Afghanistan’s president stunned the United States on Sunday by saying he will not sign a security deal designed to allow American soldiers to stay until after next April’s elections, ignoring a recommendation by an assembly of Afghan elders and leaders that he do so by the end of 2013.
Hamid Karzai’s refusal to accept the Loya Jirga’s overwhelming approval of the Bilateral Security Agreement puts in doubt the question of whether the U.S. will keep troops in the country after the withdrawal of foreign combat forces in 2014.
“We want security, peace, and we want a proper election. You have asked me that I should sign it within a month. Do you think that peace will come within a month?” he asked the assembly.
Karzai’s stance could lead the United States to decide it no longer wants to pursue the long-delayed agreement allowing thousands of U.S. soldiers to stay beyond a 2014 deadline. Those forces primarily will primarily train and mentor government security forces that are still struggling to face a resilient Taliban insurgency on their own.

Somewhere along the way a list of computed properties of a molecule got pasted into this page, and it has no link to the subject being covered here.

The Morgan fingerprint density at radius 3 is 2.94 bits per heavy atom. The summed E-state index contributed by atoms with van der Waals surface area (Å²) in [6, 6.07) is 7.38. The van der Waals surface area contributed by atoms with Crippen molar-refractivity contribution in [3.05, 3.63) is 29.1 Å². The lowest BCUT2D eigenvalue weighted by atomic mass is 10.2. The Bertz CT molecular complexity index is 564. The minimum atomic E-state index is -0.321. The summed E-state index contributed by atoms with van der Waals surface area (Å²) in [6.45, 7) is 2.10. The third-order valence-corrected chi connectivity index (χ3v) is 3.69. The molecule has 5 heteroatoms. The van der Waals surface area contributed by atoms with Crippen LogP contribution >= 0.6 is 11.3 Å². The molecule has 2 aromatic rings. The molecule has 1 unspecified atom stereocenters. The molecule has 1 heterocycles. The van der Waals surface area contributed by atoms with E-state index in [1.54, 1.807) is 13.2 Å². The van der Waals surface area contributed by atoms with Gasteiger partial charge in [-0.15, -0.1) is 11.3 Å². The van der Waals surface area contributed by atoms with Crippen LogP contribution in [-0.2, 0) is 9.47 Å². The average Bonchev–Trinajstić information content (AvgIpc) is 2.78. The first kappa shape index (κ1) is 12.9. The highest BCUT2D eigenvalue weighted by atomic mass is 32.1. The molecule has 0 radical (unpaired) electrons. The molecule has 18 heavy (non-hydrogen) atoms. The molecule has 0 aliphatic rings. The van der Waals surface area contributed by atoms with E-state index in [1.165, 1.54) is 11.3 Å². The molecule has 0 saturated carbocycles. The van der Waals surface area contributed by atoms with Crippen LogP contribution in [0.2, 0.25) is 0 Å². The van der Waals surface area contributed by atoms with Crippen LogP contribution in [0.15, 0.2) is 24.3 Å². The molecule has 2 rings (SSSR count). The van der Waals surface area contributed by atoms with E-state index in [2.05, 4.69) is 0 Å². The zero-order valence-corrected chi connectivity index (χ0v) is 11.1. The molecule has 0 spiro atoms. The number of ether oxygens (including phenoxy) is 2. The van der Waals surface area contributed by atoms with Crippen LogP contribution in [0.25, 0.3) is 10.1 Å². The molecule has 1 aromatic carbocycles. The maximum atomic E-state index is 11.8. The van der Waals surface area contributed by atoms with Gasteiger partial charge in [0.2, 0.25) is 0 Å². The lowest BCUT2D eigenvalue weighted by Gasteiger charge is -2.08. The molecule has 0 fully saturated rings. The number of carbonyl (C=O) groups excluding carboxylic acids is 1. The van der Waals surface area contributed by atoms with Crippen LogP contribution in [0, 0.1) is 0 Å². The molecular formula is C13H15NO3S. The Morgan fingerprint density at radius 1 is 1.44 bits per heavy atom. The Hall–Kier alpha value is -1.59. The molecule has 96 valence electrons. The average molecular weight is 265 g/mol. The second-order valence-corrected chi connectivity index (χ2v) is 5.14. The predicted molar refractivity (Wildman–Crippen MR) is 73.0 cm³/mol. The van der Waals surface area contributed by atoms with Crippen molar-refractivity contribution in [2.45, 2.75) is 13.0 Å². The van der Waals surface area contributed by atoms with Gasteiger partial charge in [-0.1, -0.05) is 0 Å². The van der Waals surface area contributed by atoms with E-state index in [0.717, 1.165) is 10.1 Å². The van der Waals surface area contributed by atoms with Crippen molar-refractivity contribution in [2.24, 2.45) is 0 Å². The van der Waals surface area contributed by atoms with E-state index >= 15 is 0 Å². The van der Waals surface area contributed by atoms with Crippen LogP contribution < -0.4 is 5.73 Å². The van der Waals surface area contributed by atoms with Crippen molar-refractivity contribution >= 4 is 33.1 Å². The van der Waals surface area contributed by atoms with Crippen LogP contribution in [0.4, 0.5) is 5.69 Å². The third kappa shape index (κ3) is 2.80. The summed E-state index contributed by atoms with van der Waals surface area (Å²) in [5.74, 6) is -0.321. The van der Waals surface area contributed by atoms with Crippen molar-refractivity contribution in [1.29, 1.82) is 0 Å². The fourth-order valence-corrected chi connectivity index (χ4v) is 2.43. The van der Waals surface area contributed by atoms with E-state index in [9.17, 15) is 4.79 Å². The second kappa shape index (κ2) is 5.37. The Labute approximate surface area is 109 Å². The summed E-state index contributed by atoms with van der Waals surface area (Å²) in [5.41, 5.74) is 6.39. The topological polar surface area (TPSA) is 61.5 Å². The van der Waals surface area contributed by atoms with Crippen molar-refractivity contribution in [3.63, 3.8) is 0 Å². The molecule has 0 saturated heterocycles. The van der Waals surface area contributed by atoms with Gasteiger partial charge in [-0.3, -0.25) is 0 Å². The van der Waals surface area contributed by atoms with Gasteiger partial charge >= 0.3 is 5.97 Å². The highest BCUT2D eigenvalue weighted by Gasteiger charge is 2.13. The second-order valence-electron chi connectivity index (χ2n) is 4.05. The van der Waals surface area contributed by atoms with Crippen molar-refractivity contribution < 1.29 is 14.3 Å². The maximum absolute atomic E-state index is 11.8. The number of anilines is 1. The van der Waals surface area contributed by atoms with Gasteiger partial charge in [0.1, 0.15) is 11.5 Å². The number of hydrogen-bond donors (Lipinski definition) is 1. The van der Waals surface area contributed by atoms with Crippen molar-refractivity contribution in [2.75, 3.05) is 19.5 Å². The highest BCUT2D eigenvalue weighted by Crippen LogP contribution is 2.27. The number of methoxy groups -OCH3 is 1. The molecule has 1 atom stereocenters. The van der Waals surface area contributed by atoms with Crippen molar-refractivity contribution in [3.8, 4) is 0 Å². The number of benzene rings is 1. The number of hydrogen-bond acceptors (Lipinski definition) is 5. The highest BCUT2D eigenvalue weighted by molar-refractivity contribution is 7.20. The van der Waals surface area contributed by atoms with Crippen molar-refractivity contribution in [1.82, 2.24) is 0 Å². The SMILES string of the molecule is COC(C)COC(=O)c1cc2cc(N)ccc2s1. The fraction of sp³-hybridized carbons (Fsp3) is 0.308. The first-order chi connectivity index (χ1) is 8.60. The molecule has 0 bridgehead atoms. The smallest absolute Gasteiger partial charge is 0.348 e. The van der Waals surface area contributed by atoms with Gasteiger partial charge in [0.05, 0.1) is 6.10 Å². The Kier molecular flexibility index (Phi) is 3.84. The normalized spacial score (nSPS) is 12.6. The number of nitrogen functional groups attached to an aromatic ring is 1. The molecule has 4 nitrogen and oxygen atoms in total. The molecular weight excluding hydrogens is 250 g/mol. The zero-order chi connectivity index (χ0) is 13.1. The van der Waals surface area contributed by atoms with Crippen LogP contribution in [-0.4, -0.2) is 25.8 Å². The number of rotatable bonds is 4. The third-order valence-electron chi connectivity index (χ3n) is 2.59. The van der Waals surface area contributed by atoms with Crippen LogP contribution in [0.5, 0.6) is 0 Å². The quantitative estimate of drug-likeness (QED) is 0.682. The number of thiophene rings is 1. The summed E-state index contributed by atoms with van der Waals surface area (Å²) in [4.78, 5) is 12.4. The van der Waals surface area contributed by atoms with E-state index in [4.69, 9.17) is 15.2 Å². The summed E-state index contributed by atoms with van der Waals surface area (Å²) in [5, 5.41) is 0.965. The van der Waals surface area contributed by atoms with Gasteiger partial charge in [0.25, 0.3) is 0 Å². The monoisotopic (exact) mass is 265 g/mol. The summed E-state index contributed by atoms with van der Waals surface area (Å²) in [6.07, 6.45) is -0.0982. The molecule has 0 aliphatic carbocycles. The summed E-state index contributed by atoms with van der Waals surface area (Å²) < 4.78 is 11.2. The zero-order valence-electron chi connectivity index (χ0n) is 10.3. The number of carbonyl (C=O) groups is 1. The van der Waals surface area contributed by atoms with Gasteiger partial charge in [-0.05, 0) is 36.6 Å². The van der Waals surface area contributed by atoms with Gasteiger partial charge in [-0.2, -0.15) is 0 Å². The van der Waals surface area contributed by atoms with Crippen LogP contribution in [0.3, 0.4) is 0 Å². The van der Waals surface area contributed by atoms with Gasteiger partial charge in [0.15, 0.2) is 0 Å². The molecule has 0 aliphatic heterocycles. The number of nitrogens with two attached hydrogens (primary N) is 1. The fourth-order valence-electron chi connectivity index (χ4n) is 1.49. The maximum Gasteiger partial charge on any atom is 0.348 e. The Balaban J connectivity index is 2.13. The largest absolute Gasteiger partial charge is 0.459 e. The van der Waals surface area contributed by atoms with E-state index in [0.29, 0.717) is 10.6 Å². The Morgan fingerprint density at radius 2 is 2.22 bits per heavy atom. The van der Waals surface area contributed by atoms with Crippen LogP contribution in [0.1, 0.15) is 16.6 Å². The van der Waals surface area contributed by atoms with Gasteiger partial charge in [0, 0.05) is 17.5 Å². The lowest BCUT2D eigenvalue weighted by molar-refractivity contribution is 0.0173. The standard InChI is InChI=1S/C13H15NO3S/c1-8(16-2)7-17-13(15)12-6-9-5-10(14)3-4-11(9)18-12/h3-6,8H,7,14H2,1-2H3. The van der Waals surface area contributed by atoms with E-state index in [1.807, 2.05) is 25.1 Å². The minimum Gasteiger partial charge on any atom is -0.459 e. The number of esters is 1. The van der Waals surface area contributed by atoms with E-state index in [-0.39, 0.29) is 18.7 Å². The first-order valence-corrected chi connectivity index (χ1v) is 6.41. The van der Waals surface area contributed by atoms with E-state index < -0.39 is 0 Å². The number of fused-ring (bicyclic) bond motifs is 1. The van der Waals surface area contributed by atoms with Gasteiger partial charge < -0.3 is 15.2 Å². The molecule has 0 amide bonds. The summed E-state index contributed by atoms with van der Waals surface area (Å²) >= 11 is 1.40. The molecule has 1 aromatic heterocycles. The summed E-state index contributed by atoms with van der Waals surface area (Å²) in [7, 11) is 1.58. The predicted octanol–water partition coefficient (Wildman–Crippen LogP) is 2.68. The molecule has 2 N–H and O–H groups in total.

Karzai seems to be concerned about his long-term legacy; he doesn’t want to be seen as the Afghan leader who agreed to keep foreign troops in his country beyond 2014, when a NATO mandate ends and international military forces depart Afghanistan.
His move also could be an attempt to avoid taking personal responsibility for an agreement that some Afghans might see as selling out to foreign interests.
“If I sign it and peace does not come, who will be blamed for it by history? … So that is why I am asking for guarantees,” Karzai said.
The Loya Jirga has no legal weight and can only recommend to Karzai what he should do. Karzai is often tempestuous and mercurial, and his relations with the U.S. have been testy for years.
“You should sign it for this issue to be over,” former president Sibghatullah Mojaddedi, the chairman of the Loya Jirga and Karzai’s one-time mentor, yelled at Karzai.
“This is our request. … And if the president does not sign it, I will promise you that as I am a servant of this nation … I will resign and I will leave this country,” the 89-year-old Mojaddedi said.